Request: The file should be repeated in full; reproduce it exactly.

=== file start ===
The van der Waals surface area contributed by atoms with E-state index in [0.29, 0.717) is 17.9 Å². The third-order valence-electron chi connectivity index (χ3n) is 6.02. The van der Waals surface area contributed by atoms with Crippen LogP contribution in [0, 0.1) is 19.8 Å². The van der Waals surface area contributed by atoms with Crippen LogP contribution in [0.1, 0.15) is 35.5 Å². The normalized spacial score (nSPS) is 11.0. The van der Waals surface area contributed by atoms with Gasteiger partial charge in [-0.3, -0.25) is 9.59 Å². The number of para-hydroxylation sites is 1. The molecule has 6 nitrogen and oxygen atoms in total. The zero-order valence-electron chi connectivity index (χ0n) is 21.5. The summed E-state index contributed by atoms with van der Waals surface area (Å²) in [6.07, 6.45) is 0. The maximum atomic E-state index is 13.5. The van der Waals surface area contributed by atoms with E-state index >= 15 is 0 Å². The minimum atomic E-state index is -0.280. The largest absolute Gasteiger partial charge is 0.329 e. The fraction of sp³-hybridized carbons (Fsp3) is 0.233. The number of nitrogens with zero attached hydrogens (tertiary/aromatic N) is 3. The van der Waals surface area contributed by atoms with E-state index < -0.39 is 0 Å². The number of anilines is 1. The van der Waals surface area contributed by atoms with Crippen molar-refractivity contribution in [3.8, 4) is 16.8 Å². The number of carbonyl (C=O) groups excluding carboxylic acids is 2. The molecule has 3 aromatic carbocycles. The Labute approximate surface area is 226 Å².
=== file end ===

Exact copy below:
The van der Waals surface area contributed by atoms with E-state index in [0.29, 0.717) is 17.9 Å². The third-order valence-electron chi connectivity index (χ3n) is 6.02. The van der Waals surface area contributed by atoms with Crippen LogP contribution in [0, 0.1) is 19.8 Å². The van der Waals surface area contributed by atoms with Crippen LogP contribution in [0.1, 0.15) is 35.5 Å². The normalized spacial score (nSPS) is 11.0. The van der Waals surface area contributed by atoms with Gasteiger partial charge in [-0.3, -0.25) is 9.59 Å². The number of para-hydroxylation sites is 1. The molecule has 6 nitrogen and oxygen atoms in total. The zero-order valence-electron chi connectivity index (χ0n) is 21.5. The summed E-state index contributed by atoms with van der Waals surface area (Å²) in [6.07, 6.45) is 0. The maximum atomic E-state index is 13.5. The van der Waals surface area contributed by atoms with E-state index >= 15 is 0 Å². The minimum atomic E-state index is -0.280. The largest absolute Gasteiger partial charge is 0.329 e. The fraction of sp³-hybridized carbons (Fsp3) is 0.233. The number of nitrogens with zero attached hydrogens (tertiary/aromatic N) is 3. The van der Waals surface area contributed by atoms with E-state index < -0.39 is 0 Å². The number of anilines is 1. The van der Waals surface area contributed by atoms with Crippen molar-refractivity contribution in [3.8, 4) is 16.8 Å². The number of carbonyl (C=O) groups excluding carboxylic acids is 2. The molecule has 3 aromatic carbocycles. The Labute approximate surface area is 226 Å².